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UN resumes grain milling in Yemen's Hodeidah after shelling-induced halt

Mill and silos a focal point of Yemen’s conflict, with food aid affected when work is suspended
Soldiers with the Saudi-led coalition in Yemen stand guard at a facility of Yemen's Red sea mills company in the port city of Hodeida in January, 2019 (AFP)

The United Nation's World Food Programme (WFP) said on Monday it has resumed milling grain for food aid in Yemen after a brief halt due to shelling damage.

On 26 December, artillery fire hit WFP grain stores at the Red Sea Mills in the highly strategic port city of Hodeidah, leading to a four-day halt in milling, the organisation said in a statement.

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The mill and silos have become a focal point of Yemen’s nearly five-year conflict, which has triggered what the UN describes as the world's worst humanitarian crisis. Some 24 million Yemenis - more than two-thirds of the population - are in need of aid. 

The UN has been attempting to enforce a ceasefire in Hodeidah since an agreement was reached in Sweden in December 2018, when Yemeni warring parties agreed to redeploy their fighters outside the port and away from areas that are key to the humanitarian relief effort.

Fighting in Hodeidah, whose port serves as the gateway for the vast majority of the country's imports, has largely stopped since the ceasefire went into effect one year ago, but there have been intermittent clashes.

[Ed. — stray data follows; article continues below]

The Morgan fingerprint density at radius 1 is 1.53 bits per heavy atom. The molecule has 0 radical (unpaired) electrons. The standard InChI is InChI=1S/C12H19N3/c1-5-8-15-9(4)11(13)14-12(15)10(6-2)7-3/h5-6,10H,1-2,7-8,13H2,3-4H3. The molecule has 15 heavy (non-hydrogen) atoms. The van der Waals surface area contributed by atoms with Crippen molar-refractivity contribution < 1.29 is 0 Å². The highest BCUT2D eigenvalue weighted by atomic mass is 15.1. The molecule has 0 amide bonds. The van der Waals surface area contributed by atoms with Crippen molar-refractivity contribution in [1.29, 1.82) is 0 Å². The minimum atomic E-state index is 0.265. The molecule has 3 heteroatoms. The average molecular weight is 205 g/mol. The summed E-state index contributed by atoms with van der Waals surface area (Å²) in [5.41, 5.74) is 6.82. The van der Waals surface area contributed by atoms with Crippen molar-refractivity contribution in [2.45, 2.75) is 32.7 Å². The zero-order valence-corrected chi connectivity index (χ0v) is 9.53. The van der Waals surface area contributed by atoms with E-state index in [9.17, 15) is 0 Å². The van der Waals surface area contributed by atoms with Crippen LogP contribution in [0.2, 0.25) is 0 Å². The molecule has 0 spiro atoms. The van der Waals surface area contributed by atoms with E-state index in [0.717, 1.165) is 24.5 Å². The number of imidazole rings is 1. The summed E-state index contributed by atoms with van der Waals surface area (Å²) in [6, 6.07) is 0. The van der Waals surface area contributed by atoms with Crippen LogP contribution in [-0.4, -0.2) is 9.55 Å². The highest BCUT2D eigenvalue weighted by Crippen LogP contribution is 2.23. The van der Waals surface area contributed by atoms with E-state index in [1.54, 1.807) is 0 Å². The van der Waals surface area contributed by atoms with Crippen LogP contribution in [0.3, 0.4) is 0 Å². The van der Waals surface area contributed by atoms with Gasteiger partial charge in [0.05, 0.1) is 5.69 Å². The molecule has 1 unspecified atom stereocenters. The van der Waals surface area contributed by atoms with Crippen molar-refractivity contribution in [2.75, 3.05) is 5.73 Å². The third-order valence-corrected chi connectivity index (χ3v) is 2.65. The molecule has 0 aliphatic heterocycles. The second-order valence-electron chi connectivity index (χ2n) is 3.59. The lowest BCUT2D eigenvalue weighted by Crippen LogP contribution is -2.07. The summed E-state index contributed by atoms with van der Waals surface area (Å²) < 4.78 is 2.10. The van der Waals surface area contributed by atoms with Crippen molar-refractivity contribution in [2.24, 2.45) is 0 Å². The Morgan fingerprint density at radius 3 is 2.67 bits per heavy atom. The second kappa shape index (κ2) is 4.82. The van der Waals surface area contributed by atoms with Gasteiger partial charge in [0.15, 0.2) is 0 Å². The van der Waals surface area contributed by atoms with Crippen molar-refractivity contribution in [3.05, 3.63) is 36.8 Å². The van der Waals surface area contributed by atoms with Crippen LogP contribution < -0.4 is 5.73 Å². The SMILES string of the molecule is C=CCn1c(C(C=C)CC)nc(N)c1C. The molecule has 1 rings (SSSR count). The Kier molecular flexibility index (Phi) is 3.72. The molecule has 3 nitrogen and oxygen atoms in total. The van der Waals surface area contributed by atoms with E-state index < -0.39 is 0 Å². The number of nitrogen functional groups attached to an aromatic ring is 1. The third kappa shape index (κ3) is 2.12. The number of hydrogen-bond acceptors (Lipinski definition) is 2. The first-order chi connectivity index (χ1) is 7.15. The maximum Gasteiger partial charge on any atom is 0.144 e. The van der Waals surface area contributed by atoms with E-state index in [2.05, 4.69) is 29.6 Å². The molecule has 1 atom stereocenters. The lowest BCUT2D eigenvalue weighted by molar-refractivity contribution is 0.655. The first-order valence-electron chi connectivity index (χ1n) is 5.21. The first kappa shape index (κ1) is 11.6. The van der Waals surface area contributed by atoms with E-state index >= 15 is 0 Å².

Both the internationally recognised government and the Houthi rebels who hold Hodeidah have been accused of violating the truce deal, while an agreed redeployment of forces has not yet been implemented.

Front line food

The Red Sea Mills lie on the front line between Hodeidah’s rival forces.

The WFP said in May that its mission and a technical team of the Red Sea Mills company had gained access to vital food aid on the outskirts of Hodeidah, after previously delaying a mission to retrieve it for "security reasons".

Prior to the UN losing access in September 2018, the Red Sea Mills held 51,000 tonnes of grain - enough to provide food for more than 3.7 million people for a month.

Once the agency regained access in February last year, hopes were raised that the wheat could be released for consumption by Hodeidah's starving population.

Yet soon after, reports emerged that the wheat, which constitutes one-quarter of WFP’s in-country stock, was infected by weevils and rotten.

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Following testing, those reports appeared correct - although a WFP spokesperson told Middle East Eye that much of the wheat was still salvageable.

"WFP carried out a full assessment of the condition of the wheat and laboratory tests confirmed it was infested with insects, which has resulted in some hollow grains," one of the agency's spokespeople, who preferred not to be named, told MEE last March.

"The wheat needs to be fumigated before it can be milled into flour. We anticipate the flour yield will be slightly lower than normal due to the hollow grains that will be sifted out during the milling process."

On Monday, the WFP said that so far, just over 4,500 tonnes have been milled into flour and dispatched.

The Armed Conflict Location and Event Data project (ACLED), an American NGO, has reported that more than 100,000 people have died as a result of the war.

Last year, Save the Children estimated that 85,000 children under five had died from acute malnutrition since a Saudi-led coalition entered the conflict on the government's behalf in 2015.